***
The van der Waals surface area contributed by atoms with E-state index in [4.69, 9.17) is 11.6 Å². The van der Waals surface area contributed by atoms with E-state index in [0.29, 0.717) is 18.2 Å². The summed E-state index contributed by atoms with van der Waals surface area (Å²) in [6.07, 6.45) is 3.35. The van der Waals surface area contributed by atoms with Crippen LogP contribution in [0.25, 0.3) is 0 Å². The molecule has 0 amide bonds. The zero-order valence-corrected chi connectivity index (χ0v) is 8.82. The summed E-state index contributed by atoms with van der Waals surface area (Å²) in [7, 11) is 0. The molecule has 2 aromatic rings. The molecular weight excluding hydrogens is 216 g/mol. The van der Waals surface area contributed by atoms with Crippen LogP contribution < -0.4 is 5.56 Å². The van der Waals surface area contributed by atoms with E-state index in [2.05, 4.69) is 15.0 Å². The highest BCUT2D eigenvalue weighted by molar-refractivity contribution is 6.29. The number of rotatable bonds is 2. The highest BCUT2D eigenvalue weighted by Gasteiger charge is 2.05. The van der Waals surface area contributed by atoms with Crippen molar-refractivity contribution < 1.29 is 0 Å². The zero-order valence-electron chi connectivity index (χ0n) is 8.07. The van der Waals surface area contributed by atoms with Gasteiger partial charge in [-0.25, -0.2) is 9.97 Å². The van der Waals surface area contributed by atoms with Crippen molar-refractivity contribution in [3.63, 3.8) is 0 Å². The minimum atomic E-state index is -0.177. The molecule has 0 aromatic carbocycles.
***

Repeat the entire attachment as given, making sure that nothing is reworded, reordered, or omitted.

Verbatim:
The van der Waals surface area contributed by atoms with E-state index in [4.69, 9.17) is 11.6 Å². The van der Waals surface area contributed by atoms with E-state index in [0.29, 0.717) is 18.2 Å². The summed E-state index contributed by atoms with van der Waals surface area (Å²) in [6.07, 6.45) is 3.35. The van der Waals surface area contributed by atoms with Crippen LogP contribution in [0.25, 0.3) is 0 Å². The molecule has 0 amide bonds. The zero-order valence-corrected chi connectivity index (χ0v) is 8.82. The summed E-state index contributed by atoms with van der Waals surface area (Å²) in [7, 11) is 0. The molecule has 2 aromatic rings. The molecular weight excluding hydrogens is 216 g/mol. The van der Waals surface area contributed by atoms with Crippen LogP contribution < -0.4 is 5.56 Å². The van der Waals surface area contributed by atoms with E-state index in [2.05, 4.69) is 15.0 Å². The highest BCUT2D eigenvalue weighted by molar-refractivity contribution is 6.29. The number of rotatable bonds is 2. The highest BCUT2D eigenvalue weighted by Gasteiger charge is 2.05. The van der Waals surface area contributed by atoms with Crippen molar-refractivity contribution < 1.29 is 0 Å². The zero-order valence-electron chi connectivity index (χ0n) is 8.07. The van der Waals surface area contributed by atoms with Gasteiger partial charge in [-0.25, -0.2) is 9.97 Å². The van der Waals surface area contributed by atoms with Crippen molar-refractivity contribution in [3.63, 3.8) is 0 Å². The minimum atomic E-state index is -0.177. The molecule has 0 aromatic carbocycles.